posted on Aug, 10 2012 @ 07:48 PM
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reply to post by cloaked4u
 


I don't think we can just make a planet like mars spin faster, I think we would need to exert massive energy as per the law of inertia to make it spin faster.



posted on Aug, 10 2012 @ 07:57 PM
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Personally, I feel the more important question is did mars birth life to earth?



posted on Aug, 10 2012 @ 08:00 PM
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I think this has been discussed before on ATS. But I'll bite and give my two cents because this fascinates me....

Mars lacks a dynamo at its core. The core is mostly molten Iron Sulfide and is less dense than Earth's core, hence the absence of a uniform magnetosphere. But according to some stuff I read on NASA's website, there are regions that have higher magnetic fields. Perhaps, these may be prime spots to construct "biodomes" as you suggest.
Secondly, the wispy atmosphere. Don't be confused when you read that it has 95% this or 90% that. It's relative to the density of the atmosphere of the respective planet. The thin atmosphere of Mars has been dwindling away as its core has been solidifying and the atmosphere constantly being bombarded by the solar winds/radiation. Without a strong enough magnetic field/shield, and enough gravity to hold on to its atmosphere, the Martian air is slowly escaping/eroding into space. If only it was a little bit larger in size or denser with heavier elements, it could have had a significant atmosphere.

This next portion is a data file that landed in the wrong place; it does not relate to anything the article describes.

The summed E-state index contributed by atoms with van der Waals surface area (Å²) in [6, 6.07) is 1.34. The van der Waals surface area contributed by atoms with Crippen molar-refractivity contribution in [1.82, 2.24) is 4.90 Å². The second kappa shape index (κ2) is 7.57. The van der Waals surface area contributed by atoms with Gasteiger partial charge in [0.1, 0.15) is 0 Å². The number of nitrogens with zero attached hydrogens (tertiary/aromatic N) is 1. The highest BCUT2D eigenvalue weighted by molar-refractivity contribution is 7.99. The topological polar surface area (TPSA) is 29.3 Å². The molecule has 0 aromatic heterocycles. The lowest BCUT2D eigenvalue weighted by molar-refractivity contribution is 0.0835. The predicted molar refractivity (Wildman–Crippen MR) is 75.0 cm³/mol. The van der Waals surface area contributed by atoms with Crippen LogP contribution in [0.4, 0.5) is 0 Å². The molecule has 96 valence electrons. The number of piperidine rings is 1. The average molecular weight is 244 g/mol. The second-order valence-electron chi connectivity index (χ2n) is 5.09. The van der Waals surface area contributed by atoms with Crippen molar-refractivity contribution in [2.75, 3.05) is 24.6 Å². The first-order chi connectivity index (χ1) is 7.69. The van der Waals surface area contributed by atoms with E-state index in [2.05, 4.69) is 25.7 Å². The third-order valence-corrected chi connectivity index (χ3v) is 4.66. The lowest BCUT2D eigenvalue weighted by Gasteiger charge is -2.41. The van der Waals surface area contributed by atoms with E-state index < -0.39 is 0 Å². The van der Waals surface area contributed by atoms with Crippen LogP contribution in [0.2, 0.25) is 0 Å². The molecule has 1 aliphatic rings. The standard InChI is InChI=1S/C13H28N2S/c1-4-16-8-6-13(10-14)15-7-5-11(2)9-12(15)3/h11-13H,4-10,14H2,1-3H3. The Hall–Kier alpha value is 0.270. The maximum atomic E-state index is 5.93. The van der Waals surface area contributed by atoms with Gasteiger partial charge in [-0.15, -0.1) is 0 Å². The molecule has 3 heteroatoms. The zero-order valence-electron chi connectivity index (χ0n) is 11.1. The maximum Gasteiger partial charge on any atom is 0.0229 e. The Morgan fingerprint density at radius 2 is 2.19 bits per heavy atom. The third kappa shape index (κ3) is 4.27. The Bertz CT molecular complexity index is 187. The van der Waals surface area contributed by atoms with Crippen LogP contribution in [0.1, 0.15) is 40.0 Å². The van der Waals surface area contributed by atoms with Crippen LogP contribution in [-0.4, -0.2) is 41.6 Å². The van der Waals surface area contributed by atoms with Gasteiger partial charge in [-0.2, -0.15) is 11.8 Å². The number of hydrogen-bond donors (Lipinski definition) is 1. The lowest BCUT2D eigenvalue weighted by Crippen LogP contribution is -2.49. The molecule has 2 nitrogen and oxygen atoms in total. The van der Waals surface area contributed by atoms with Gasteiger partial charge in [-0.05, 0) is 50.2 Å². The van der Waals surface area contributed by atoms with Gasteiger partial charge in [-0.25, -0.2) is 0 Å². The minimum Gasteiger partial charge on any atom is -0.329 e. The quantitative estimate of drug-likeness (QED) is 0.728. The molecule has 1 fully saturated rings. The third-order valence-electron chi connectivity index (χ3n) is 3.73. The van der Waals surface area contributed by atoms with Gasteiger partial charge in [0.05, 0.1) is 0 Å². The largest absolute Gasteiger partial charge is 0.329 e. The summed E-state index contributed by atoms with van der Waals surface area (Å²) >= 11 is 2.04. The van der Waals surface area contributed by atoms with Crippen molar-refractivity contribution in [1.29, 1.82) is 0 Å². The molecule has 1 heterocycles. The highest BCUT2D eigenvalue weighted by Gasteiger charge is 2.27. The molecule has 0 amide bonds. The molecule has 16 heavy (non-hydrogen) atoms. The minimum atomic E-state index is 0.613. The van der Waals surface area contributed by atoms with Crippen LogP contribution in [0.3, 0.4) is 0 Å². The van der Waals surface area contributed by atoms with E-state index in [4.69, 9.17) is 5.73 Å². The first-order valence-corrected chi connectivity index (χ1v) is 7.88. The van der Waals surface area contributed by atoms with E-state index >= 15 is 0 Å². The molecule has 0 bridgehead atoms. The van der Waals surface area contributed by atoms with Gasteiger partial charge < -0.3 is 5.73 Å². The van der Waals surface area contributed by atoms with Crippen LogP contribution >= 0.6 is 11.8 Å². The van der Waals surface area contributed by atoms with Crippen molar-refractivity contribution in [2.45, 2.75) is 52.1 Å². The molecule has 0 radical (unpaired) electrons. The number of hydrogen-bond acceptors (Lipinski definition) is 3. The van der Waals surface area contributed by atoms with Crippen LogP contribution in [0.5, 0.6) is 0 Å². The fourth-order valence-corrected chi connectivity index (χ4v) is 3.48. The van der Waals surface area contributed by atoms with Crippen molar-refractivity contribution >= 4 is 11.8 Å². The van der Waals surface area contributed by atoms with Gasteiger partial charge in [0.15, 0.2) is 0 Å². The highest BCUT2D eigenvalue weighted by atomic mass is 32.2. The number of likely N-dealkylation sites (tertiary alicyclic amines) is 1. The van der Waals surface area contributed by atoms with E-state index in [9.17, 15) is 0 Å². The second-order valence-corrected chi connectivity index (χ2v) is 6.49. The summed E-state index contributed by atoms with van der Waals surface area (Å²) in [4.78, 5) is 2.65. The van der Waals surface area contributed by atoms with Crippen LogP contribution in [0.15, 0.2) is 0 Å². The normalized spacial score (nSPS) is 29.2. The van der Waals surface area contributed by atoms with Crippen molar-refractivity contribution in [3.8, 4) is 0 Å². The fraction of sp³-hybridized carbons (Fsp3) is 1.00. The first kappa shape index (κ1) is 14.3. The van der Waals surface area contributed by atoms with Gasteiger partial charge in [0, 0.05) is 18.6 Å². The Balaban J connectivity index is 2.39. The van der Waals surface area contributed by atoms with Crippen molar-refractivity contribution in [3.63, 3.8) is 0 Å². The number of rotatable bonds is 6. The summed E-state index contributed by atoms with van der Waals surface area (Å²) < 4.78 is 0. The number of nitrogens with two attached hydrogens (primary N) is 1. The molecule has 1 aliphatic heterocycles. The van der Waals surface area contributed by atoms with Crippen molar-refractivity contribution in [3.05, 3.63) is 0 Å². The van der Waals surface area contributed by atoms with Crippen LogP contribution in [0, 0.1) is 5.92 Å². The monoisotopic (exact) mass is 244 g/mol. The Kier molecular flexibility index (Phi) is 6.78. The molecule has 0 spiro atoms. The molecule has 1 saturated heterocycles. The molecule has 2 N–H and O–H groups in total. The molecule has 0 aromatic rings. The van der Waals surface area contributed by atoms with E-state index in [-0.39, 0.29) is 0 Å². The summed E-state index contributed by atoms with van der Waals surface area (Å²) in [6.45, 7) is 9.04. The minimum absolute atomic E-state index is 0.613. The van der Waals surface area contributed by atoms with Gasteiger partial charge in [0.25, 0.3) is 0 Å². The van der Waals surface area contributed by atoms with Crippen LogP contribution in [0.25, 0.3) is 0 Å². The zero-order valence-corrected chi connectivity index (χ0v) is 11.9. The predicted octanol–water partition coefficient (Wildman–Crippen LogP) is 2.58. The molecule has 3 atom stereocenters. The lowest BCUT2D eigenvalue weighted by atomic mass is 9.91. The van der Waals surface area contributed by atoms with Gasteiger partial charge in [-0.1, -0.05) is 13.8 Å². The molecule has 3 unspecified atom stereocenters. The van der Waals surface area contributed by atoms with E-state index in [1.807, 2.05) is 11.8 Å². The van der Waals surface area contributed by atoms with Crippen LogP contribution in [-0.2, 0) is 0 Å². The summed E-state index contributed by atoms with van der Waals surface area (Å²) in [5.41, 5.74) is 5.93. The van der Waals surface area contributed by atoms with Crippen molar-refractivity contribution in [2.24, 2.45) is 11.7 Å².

Thus, if humans wanted to "terraform" Mars, it would have to be an exhaustive continual process....unless (read further down).
If life did form there while the presence of surface water was present many eons ago, I would guess those creatures are dwelling in underground aquifers that utilize the high iron content of the Mars geology. Very deep down.